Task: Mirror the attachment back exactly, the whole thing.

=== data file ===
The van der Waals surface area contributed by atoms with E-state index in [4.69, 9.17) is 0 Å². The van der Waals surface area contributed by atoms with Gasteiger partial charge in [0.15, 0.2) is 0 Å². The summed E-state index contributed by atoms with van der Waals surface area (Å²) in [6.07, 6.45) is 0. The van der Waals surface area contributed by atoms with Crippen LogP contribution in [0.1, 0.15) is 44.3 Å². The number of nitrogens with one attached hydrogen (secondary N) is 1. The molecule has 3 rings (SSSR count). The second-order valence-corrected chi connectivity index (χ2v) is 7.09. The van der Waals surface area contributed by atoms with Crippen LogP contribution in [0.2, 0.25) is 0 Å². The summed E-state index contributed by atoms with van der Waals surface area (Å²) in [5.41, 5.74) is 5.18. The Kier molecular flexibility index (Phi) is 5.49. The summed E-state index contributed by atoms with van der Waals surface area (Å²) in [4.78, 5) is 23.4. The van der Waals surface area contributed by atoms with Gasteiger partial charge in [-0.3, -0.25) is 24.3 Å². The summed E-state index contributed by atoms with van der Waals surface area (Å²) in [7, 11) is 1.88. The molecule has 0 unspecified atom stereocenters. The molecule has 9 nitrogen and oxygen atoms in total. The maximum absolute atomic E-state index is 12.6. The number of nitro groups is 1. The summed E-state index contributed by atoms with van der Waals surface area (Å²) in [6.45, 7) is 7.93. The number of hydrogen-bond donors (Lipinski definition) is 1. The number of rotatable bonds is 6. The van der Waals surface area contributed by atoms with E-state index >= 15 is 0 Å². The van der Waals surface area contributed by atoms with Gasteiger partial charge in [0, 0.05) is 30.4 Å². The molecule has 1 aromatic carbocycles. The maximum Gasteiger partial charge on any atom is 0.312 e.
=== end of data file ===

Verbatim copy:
The van der Waals surface area contributed by atoms with E-state index in [4.69, 9.17) is 0 Å². The van der Waals surface area contributed by atoms with Gasteiger partial charge in [0.15, 0.2) is 0 Å². The summed E-state index contributed by atoms with van der Waals surface area (Å²) in [6.07, 6.45) is 0. The van der Waals surface area contributed by atoms with Crippen LogP contribution in [0.1, 0.15) is 44.3 Å². The number of nitrogens with one attached hydrogen (secondary N) is 1. The molecule has 3 rings (SSSR count). The second-order valence-corrected chi connectivity index (χ2v) is 7.09. The van der Waals surface area contributed by atoms with Crippen LogP contribution in [0.2, 0.25) is 0 Å². The summed E-state index contributed by atoms with van der Waals surface area (Å²) in [5.41, 5.74) is 5.18. The Kier molecular flexibility index (Phi) is 5.49. The summed E-state index contributed by atoms with van der Waals surface area (Å²) in [4.78, 5) is 23.4. The van der Waals surface area contributed by atoms with Gasteiger partial charge in [-0.3, -0.25) is 24.3 Å². The summed E-state index contributed by atoms with van der Waals surface area (Å²) in [7, 11) is 1.88. The molecule has 0 unspecified atom stereocenters. The molecule has 9 nitrogen and oxygen atoms in total. The maximum absolute atomic E-state index is 12.6. The number of nitro groups is 1. The summed E-state index contributed by atoms with van der Waals surface area (Å²) in [6.45, 7) is 7.93. The number of hydrogen-bond donors (Lipinski definition) is 1. The number of rotatable bonds is 6. The van der Waals surface area contributed by atoms with E-state index >= 15 is 0 Å². The van der Waals surface area contributed by atoms with Gasteiger partial charge in [0, 0.05) is 30.4 Å². The molecule has 1 aromatic carbocycles. The maximum Gasteiger partial charge on any atom is 0.312 e.